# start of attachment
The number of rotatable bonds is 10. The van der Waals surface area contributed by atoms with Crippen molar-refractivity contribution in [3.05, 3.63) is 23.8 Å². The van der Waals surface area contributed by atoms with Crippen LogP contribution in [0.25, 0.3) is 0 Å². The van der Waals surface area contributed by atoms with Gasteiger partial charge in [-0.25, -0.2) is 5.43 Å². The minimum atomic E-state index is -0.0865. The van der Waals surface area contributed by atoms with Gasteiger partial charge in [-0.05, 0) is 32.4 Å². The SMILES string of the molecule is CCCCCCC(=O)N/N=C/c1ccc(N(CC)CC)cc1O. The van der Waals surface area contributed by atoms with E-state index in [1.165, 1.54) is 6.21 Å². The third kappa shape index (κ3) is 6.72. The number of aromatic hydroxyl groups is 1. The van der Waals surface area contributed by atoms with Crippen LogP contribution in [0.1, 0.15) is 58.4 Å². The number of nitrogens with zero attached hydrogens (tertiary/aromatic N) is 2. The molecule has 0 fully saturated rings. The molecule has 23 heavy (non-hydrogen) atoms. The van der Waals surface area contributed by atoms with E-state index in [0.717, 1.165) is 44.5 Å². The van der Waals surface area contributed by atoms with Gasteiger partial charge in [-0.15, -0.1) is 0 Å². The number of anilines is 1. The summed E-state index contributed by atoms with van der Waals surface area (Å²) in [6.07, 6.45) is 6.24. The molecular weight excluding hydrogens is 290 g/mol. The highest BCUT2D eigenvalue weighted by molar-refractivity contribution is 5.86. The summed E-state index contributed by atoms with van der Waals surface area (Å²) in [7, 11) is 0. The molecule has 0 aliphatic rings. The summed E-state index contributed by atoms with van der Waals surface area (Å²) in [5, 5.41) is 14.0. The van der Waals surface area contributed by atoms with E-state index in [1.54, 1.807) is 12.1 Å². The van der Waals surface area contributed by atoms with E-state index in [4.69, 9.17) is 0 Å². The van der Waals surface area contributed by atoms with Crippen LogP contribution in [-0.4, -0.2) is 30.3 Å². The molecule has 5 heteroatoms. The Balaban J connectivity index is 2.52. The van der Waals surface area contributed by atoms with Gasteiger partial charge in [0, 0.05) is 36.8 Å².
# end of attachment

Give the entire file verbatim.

The number of rotatable bonds is 10. The van der Waals surface area contributed by atoms with Crippen molar-refractivity contribution in [3.05, 3.63) is 23.8 Å². The van der Waals surface area contributed by atoms with Crippen LogP contribution in [0.25, 0.3) is 0 Å². The van der Waals surface area contributed by atoms with Gasteiger partial charge in [-0.25, -0.2) is 5.43 Å². The minimum atomic E-state index is -0.0865. The van der Waals surface area contributed by atoms with Gasteiger partial charge in [-0.05, 0) is 32.4 Å². The SMILES string of the molecule is CCCCCCC(=O)N/N=C/c1ccc(N(CC)CC)cc1O. The van der Waals surface area contributed by atoms with E-state index in [1.165, 1.54) is 6.21 Å². The third kappa shape index (κ3) is 6.72. The number of aromatic hydroxyl groups is 1. The van der Waals surface area contributed by atoms with Crippen LogP contribution in [0.1, 0.15) is 58.4 Å². The number of nitrogens with zero attached hydrogens (tertiary/aromatic N) is 2. The molecule has 0 fully saturated rings. The molecule has 23 heavy (non-hydrogen) atoms. The van der Waals surface area contributed by atoms with E-state index in [0.717, 1.165) is 44.5 Å². The van der Waals surface area contributed by atoms with Gasteiger partial charge in [-0.15, -0.1) is 0 Å². The number of anilines is 1. The summed E-state index contributed by atoms with van der Waals surface area (Å²) in [6.07, 6.45) is 6.24. The molecular weight excluding hydrogens is 290 g/mol. The highest BCUT2D eigenvalue weighted by molar-refractivity contribution is 5.86. The summed E-state index contributed by atoms with van der Waals surface area (Å²) in [7, 11) is 0. The molecule has 0 aliphatic rings. The summed E-state index contributed by atoms with van der Waals surface area (Å²) in [5, 5.41) is 14.0. The van der Waals surface area contributed by atoms with E-state index in [1.54, 1.807) is 12.1 Å². The van der Waals surface area contributed by atoms with E-state index in [4.69, 9.17) is 0 Å². The van der Waals surface area contributed by atoms with Crippen LogP contribution in [-0.4, -0.2) is 30.3 Å². The molecule has 5 heteroatoms. The Balaban J connectivity index is 2.52. The van der Waals surface area contributed by atoms with Gasteiger partial charge in [0, 0.05) is 36.8 Å².